Knowing these datapoints should give us insights into which sites are using a lot of scripting, and those that don't. More scripts from more sources equate to a higher risk.

Summary

Two key points to summarize from the Top 10 Sports sites in the U.S.. Six of the top 10 sites were serving active code from risky "background sites" marked as Phishing and Other Frauds. Visiting the top 10 Sports sites resulted in the browser loading active code from 152 unique background domains.

Think about that for a second. When you visit the home page of these sites, your browser is executing code from an already compromised "background site" that's either part of a CDN or an Ad-Network. And we wonder why the web is unsafe.

Top 10 sites by scripts executed

The total number of scripts executed, especially when they are fetched and executed from the risky "background sites" significantly increases the risk of visiting a website. Across the top 10 sites a number of important findings were made:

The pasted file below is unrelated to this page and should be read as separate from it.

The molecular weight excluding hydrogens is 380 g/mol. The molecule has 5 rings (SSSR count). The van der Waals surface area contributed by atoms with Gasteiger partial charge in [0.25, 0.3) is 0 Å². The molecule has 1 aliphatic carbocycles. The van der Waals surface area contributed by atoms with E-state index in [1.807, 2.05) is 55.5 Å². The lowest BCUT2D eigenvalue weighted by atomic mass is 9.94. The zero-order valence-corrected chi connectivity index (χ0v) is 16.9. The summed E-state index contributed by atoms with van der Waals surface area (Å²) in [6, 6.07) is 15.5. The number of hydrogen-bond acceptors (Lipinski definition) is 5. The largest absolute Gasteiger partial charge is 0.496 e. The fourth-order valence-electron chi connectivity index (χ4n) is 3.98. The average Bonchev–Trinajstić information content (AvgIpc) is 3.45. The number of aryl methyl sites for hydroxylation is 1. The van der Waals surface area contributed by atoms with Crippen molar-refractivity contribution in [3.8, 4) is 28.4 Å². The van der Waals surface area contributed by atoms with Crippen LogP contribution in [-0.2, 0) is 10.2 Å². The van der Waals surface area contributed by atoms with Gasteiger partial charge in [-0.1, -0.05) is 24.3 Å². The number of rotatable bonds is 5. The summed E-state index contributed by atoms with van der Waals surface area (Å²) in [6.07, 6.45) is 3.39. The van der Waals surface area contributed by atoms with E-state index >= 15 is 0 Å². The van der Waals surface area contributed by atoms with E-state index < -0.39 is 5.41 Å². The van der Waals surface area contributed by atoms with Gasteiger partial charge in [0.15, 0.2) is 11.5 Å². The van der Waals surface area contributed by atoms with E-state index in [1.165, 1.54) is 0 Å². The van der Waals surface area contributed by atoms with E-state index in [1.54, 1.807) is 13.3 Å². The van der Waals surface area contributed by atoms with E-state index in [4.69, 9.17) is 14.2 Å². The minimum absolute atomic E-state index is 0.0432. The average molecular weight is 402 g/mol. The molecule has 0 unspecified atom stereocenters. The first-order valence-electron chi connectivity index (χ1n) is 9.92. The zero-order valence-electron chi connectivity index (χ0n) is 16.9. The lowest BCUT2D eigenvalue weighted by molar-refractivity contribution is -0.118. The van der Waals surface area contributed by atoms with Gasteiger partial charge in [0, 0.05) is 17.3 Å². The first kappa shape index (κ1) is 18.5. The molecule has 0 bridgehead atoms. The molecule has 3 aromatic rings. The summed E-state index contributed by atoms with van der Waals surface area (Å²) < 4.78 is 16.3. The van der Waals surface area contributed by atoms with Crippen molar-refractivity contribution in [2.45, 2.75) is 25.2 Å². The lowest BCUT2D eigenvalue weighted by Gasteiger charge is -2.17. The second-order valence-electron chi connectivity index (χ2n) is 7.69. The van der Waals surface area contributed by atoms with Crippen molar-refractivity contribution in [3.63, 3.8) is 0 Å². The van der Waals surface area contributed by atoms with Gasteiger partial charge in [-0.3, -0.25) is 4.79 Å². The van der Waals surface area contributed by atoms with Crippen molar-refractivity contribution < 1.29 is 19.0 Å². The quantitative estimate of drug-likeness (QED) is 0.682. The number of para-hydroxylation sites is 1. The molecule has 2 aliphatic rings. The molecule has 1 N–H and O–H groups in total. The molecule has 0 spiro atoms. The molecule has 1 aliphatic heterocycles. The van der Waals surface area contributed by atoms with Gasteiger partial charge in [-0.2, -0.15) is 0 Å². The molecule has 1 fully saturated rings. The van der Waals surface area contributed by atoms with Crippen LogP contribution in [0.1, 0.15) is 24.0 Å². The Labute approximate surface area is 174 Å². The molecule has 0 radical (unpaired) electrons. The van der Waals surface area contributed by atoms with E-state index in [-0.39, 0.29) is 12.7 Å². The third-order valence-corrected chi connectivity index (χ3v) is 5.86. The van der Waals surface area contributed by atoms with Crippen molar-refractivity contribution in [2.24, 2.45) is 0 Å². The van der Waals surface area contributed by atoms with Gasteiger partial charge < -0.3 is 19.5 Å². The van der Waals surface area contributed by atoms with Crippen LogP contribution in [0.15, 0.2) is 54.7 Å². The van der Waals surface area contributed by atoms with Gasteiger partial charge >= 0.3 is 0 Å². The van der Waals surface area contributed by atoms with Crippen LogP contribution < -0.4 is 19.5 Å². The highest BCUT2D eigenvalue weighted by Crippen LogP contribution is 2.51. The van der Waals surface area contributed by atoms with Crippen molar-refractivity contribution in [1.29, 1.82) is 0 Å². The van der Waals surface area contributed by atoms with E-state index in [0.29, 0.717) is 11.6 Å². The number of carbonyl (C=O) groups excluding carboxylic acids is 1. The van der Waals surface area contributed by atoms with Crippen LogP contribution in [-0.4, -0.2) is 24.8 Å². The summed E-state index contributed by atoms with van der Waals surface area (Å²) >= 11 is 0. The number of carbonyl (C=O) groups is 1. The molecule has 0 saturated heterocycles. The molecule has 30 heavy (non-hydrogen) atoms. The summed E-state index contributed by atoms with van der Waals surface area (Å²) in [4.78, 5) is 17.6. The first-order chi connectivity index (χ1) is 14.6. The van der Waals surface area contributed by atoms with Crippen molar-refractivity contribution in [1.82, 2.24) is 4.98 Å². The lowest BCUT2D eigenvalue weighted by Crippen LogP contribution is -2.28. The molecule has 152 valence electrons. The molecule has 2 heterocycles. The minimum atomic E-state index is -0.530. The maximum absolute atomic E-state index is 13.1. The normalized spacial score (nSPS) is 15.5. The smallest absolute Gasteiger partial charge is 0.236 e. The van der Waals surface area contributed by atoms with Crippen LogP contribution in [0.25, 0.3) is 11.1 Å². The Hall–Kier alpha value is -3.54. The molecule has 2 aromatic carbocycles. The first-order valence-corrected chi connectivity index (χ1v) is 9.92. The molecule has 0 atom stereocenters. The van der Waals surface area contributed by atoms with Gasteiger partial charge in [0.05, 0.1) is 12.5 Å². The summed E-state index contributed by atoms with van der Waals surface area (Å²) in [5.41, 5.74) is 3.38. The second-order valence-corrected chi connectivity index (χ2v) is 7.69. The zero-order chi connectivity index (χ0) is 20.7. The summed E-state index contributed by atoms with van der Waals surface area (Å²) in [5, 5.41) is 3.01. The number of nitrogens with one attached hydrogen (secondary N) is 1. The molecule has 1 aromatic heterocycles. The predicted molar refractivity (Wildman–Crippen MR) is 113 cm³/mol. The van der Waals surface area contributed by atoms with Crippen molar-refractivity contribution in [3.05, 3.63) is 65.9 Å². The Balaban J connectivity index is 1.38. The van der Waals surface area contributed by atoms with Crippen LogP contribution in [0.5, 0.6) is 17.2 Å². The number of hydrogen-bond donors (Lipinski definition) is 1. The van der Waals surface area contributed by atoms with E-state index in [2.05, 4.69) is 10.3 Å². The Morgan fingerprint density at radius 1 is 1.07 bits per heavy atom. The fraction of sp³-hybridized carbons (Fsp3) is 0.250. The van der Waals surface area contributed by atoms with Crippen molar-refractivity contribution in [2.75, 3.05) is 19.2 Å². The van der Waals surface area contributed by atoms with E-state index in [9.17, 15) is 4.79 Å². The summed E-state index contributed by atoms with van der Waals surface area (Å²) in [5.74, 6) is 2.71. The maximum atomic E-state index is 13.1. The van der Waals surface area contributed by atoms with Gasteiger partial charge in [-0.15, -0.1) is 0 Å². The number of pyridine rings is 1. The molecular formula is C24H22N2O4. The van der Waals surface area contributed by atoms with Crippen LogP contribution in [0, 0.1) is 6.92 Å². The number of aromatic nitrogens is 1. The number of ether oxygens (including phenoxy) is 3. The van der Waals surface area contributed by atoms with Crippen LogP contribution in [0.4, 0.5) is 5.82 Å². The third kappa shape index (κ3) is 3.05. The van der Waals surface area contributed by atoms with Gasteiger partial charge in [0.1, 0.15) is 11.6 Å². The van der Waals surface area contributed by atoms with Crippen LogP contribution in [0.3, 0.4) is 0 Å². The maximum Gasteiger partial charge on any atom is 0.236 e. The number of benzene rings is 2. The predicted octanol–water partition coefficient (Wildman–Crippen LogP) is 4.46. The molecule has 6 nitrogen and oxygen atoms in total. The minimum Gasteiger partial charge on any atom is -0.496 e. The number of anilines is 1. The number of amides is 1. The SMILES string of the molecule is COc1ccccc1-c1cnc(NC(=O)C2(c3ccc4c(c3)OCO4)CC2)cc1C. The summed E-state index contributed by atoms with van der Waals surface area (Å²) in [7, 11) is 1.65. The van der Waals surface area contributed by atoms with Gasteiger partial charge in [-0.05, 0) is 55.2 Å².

• On average, when visiting a top 10 Sports site in U.S., your browser will execute 245 scripts
  • The top website in executed 513 scripts from 55 different background domains
  • All top 10 Sports sites executed more than 50 scripts
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Top 10 sites by amount of code

There's a fair amount of active code that the browser downloads and executes with various "background initiated requests". While on one hand, this greatly facilitates tracking, CDNs and ad-networks, this also means that the top-10 site owner has little to no control over the security posture of these "background sites". We've seen a number of breaches in the recent past where a background site was breached and a visit to one of the ranked site resulted in a malware drop.

Across the top sites, a number of key findings were made:

  • On average, when visiting a top 10 US Sports Website, your browser will download 4.48MB of code
  • The top site was downloading 7.99MB of code
  • All 10 sites executed more than 1MB of code

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Vulnerable servers powering the Top 10 Sports Sites